Monday, November 11, 2013
That Sense of Uneasiness
Do you sense it? That feeling of uneasiness which seems as if it's soaked into everything like a faintly discernable odor, from the nightly news to random conversations with strangers while standing in line at the grocery store or sitting at the doctor's office. Nothing feels safe or secure. Very little, if anything, has that sense of familiarity or comfort to it any more. You subconsciously find yourself on guard every time you go out, or when your children go out to play or even go to school, or something as innocent as when you let your pets out at night. You're not sure what or who is safe anymore. Even the sacred has a sense of hollowness about it.
Corruption, crime, violence in government, schools, the courts, and even our places of worship has almost become commonplace and almost brazen; we barely take time to even register it unless it reaches a new level depravity. How often to do hear of a teacher raping one of their students? Now ask yourself how common that was when you were in school. Or what about the trusted pastor who has for decades used their religious authority to abuse children, only to see them moved to a new state or new church where they can continue while the victims are threaten and intimidated for saying anything. Or politicians sending naked pictures of themselves and showing remorse; no humility when found out. We see or hear practically every day about deeper levels of the debauchery that would have made Genghis Khan flinch so often we've almost become numb.
Society seems to be decaying. Our so-called political leaders are more concerned about their careers and pleasing the new crowners of power---transnational corporations while "We the People" have been stunned into apathy. We need to rebuild; to regenerate a society based on the traditional values or norms which have stood the test of the ages; which can provide the foundation to create a stable new society; norms like the family unit (and by extension, close friends), neighborhoods, and community.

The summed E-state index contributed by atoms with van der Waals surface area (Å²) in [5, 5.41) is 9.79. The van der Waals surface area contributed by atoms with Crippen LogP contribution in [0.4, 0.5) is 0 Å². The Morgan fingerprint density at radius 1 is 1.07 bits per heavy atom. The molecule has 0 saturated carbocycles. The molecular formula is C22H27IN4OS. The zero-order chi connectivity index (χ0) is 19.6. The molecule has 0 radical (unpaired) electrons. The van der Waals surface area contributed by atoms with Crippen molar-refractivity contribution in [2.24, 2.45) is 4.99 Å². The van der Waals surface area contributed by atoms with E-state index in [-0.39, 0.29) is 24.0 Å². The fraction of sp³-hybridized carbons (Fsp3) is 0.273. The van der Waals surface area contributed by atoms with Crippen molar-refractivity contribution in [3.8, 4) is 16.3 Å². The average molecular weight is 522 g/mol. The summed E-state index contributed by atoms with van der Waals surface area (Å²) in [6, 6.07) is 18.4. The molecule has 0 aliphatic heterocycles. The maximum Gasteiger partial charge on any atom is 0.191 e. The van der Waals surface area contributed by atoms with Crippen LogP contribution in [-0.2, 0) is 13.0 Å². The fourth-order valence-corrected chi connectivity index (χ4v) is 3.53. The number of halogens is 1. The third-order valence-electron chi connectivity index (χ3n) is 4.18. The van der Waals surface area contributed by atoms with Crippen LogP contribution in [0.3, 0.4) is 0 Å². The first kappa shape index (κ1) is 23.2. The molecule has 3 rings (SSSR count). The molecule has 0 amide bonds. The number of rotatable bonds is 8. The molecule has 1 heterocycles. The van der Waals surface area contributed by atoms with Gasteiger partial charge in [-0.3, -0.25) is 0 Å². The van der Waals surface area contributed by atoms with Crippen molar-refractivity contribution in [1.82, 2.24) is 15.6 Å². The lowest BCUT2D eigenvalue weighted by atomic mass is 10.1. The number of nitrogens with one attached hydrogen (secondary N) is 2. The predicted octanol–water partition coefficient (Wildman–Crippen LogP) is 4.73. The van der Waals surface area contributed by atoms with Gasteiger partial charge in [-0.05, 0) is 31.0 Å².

We must find ways, large or small, to become less dependent on governmental institutions and the corporatization of society; to break the chain of control. We need to take only what works the best and leave the rest to rot in the wastelands of history. By that, I mean accepting from government only those things society can't do alone. We need to look to ourselves by volunteering, developing local networks for mutual support, shopping and buying local whenever possible, grow as much as we possibility, start our own cottage business if possible, and even barter.
The time has come when we need to circumvent a dying system; to ignore it; to refuse to acknowledge its authority over us. This is the same technique that other passive revolutionaries such as Gandhi used. Gandhi defeated the British Empire at its imperial height by convincing the Indian People to ignore it. After years of violence, the Irish employed similar techniques. Sergey Nechayev, the Russian anarchist, employed these techniques too, shaking the Czarist regime to its core so much so that Nechayev was declared the most dangerous man in all of Imperial Russia (Sergey was even denied his name. After being sentenced, he was henceforth referred to simply as "the prisoner in cell number 5". Nechayev also wrote the treatise, "The Revolutionary Catechism" which has been employed by nearly every group bent on societal change since its publication in 1869 ).
To refuse to accept the dominance of the system is to deny its power, and denying acceptance of this power is to deny its authority. Thus, to deny its authority is perhaps the ultimate act of non-violent revolution an individual can offer, though perhaps the word "revolution" should more properly be rendered as "devolution" since we're talking about return to our collective roots of community through acts of citizen activism.